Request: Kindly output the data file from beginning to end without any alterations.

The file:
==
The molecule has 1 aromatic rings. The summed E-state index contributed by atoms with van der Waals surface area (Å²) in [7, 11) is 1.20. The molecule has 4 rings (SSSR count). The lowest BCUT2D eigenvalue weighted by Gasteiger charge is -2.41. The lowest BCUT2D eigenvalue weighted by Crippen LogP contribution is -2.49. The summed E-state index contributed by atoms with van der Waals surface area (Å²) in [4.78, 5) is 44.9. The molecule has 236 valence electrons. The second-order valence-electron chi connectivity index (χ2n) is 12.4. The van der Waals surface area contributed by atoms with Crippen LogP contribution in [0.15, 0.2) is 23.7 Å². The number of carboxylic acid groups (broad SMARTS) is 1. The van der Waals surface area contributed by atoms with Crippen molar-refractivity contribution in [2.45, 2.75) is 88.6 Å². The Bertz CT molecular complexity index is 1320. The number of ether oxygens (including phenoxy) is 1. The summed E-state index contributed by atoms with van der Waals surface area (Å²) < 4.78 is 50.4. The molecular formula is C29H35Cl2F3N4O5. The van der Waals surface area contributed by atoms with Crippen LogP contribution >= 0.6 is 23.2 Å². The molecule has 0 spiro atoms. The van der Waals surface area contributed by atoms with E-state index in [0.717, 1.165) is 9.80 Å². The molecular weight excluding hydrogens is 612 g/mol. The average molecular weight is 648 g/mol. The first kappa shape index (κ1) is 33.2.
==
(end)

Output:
The molecule has 1 aromatic rings. The summed E-state index contributed by atoms with van der Waals surface area (Å²) in [7, 11) is 1.20. The molecule has 4 rings (SSSR count). The lowest BCUT2D eigenvalue weighted by Gasteiger charge is -2.41. The lowest BCUT2D eigenvalue weighted by Crippen LogP contribution is -2.49. The summed E-state index contributed by atoms with van der Waals surface area (Å²) in [4.78, 5) is 44.9. The molecule has 236 valence electrons. The second-order valence-electron chi connectivity index (χ2n) is 12.4. The van der Waals surface area contributed by atoms with Crippen LogP contribution in [0.15, 0.2) is 23.7 Å². The number of carboxylic acid groups (broad SMARTS) is 1. The van der Waals surface area contributed by atoms with Crippen molar-refractivity contribution in [2.45, 2.75) is 88.6 Å². The Bertz CT molecular complexity index is 1320. The number of ether oxygens (including phenoxy) is 1. The summed E-state index contributed by atoms with van der Waals surface area (Å²) < 4.78 is 50.4. The molecular formula is C29H35Cl2F3N4O5. The van der Waals surface area contributed by atoms with Crippen LogP contribution >= 0.6 is 23.2 Å². The molecule has 0 spiro atoms. The van der Waals surface area contributed by atoms with E-state index in [0.717, 1.165) is 9.80 Å². The molecular weight excluding hydrogens is 612 g/mol. The average molecular weight is 648 g/mol. The first kappa shape index (κ1) is 33.2.